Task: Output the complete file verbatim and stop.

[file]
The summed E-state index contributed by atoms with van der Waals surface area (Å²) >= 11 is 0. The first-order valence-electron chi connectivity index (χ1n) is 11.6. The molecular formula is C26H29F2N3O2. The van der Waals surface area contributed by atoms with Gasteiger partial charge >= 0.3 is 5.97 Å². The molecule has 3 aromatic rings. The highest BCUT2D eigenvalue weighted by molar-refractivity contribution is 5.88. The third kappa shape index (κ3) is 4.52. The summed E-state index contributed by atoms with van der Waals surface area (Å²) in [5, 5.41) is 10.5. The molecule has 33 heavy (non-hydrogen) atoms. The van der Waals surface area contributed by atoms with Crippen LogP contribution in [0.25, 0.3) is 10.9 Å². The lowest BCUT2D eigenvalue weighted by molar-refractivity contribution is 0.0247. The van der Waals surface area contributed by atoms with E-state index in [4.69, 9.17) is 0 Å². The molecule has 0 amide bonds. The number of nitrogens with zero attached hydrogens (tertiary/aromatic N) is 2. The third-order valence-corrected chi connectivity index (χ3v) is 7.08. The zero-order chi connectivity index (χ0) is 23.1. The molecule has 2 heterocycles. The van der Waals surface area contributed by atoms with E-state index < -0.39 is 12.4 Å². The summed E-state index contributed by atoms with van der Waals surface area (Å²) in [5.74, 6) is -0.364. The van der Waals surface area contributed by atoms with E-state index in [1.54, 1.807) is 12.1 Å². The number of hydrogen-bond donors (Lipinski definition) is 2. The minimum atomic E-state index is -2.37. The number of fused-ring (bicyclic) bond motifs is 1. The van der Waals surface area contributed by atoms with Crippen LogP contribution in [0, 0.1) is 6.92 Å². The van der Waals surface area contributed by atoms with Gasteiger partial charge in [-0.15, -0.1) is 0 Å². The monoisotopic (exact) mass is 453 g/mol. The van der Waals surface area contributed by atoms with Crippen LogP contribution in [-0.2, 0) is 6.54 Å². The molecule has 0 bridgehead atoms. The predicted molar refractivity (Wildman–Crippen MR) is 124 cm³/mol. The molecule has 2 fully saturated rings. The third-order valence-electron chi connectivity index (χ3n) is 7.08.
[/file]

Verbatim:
The summed E-state index contributed by atoms with van der Waals surface area (Å²) >= 11 is 0. The first-order valence-electron chi connectivity index (χ1n) is 11.6. The molecular formula is C26H29F2N3O2. The van der Waals surface area contributed by atoms with Gasteiger partial charge >= 0.3 is 5.97 Å². The molecule has 3 aromatic rings. The highest BCUT2D eigenvalue weighted by molar-refractivity contribution is 5.88. The third kappa shape index (κ3) is 4.52. The summed E-state index contributed by atoms with van der Waals surface area (Å²) in [5, 5.41) is 10.5. The molecule has 33 heavy (non-hydrogen) atoms. The van der Waals surface area contributed by atoms with Crippen LogP contribution in [0.25, 0.3) is 10.9 Å². The lowest BCUT2D eigenvalue weighted by molar-refractivity contribution is 0.0247. The van der Waals surface area contributed by atoms with E-state index in [4.69, 9.17) is 0 Å². The molecule has 0 amide bonds. The number of nitrogens with zero attached hydrogens (tertiary/aromatic N) is 2. The third-order valence-corrected chi connectivity index (χ3v) is 7.08. The zero-order chi connectivity index (χ0) is 23.1. The molecule has 2 heterocycles. The van der Waals surface area contributed by atoms with E-state index < -0.39 is 12.4 Å². The summed E-state index contributed by atoms with van der Waals surface area (Å²) in [5.74, 6) is -0.364. The van der Waals surface area contributed by atoms with E-state index in [1.54, 1.807) is 12.1 Å². The number of hydrogen-bond donors (Lipinski definition) is 2. The minimum atomic E-state index is -2.37. The number of fused-ring (bicyclic) bond motifs is 1. The van der Waals surface area contributed by atoms with Crippen LogP contribution in [0, 0.1) is 6.92 Å². The van der Waals surface area contributed by atoms with Gasteiger partial charge in [-0.15, -0.1) is 0 Å². The monoisotopic (exact) mass is 453 g/mol. The van der Waals surface area contributed by atoms with Crippen LogP contribution in [-0.2, 0) is 6.54 Å². The molecule has 0 bridgehead atoms. The predicted molar refractivity (Wildman–Crippen MR) is 124 cm³/mol. The molecule has 2 fully saturated rings. The third-order valence-electron chi connectivity index (χ3n) is 7.08.